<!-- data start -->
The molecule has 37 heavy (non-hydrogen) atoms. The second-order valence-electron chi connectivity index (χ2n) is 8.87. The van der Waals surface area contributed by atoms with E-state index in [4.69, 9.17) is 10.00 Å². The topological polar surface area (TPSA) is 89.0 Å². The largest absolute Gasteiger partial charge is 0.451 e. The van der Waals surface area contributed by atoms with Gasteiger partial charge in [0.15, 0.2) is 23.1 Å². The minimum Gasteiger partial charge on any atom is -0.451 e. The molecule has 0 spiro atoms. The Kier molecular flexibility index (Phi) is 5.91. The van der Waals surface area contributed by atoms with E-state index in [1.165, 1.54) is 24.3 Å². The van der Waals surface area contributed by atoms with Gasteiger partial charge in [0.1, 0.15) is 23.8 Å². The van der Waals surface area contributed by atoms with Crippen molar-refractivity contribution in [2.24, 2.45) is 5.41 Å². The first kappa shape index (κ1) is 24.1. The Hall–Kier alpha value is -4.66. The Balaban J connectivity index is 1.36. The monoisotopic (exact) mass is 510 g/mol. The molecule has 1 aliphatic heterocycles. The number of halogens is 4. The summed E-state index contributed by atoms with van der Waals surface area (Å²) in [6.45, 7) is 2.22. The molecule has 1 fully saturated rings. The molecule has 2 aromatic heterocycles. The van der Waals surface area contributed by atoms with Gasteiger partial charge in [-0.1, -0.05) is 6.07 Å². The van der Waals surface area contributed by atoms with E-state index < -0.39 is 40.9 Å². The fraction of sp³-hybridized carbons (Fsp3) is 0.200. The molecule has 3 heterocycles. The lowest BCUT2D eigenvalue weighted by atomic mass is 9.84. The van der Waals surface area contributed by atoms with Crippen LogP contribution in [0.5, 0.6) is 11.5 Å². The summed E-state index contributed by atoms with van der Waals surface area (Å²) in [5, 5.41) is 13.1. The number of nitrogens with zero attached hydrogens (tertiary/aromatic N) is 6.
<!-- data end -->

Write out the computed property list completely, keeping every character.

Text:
The molecule has 37 heavy (non-hydrogen) atoms. The second-order valence-electron chi connectivity index (χ2n) is 8.87. The van der Waals surface area contributed by atoms with E-state index in [4.69, 9.17) is 10.00 Å². The topological polar surface area (TPSA) is 89.0 Å². The largest absolute Gasteiger partial charge is 0.451 e. The van der Waals surface area contributed by atoms with Gasteiger partial charge in [0.15, 0.2) is 23.1 Å². The minimum Gasteiger partial charge on any atom is -0.451 e. The molecule has 0 spiro atoms. The Kier molecular flexibility index (Phi) is 5.91. The van der Waals surface area contributed by atoms with E-state index in [1.165, 1.54) is 24.3 Å². The van der Waals surface area contributed by atoms with Gasteiger partial charge in [0.1, 0.15) is 23.8 Å². The van der Waals surface area contributed by atoms with Crippen molar-refractivity contribution in [2.24, 2.45) is 5.41 Å². The first kappa shape index (κ1) is 24.1. The Hall–Kier alpha value is -4.66. The Balaban J connectivity index is 1.36. The monoisotopic (exact) mass is 510 g/mol. The molecule has 1 aliphatic heterocycles. The number of halogens is 4. The summed E-state index contributed by atoms with van der Waals surface area (Å²) in [6.45, 7) is 2.22. The molecule has 1 fully saturated rings. The molecule has 2 aromatic heterocycles. The van der Waals surface area contributed by atoms with Gasteiger partial charge in [-0.1, -0.05) is 6.07 Å². The van der Waals surface area contributed by atoms with E-state index < -0.39 is 40.9 Å². The fraction of sp³-hybridized carbons (Fsp3) is 0.200. The molecule has 3 heterocycles. The lowest BCUT2D eigenvalue weighted by atomic mass is 9.84. The van der Waals surface area contributed by atoms with Crippen LogP contribution in [0.5, 0.6) is 11.5 Å². The summed E-state index contributed by atoms with van der Waals surface area (Å²) in [5, 5.41) is 13.1. The number of nitrogens with zero attached hydrogens (tertiary/aromatic N) is 6.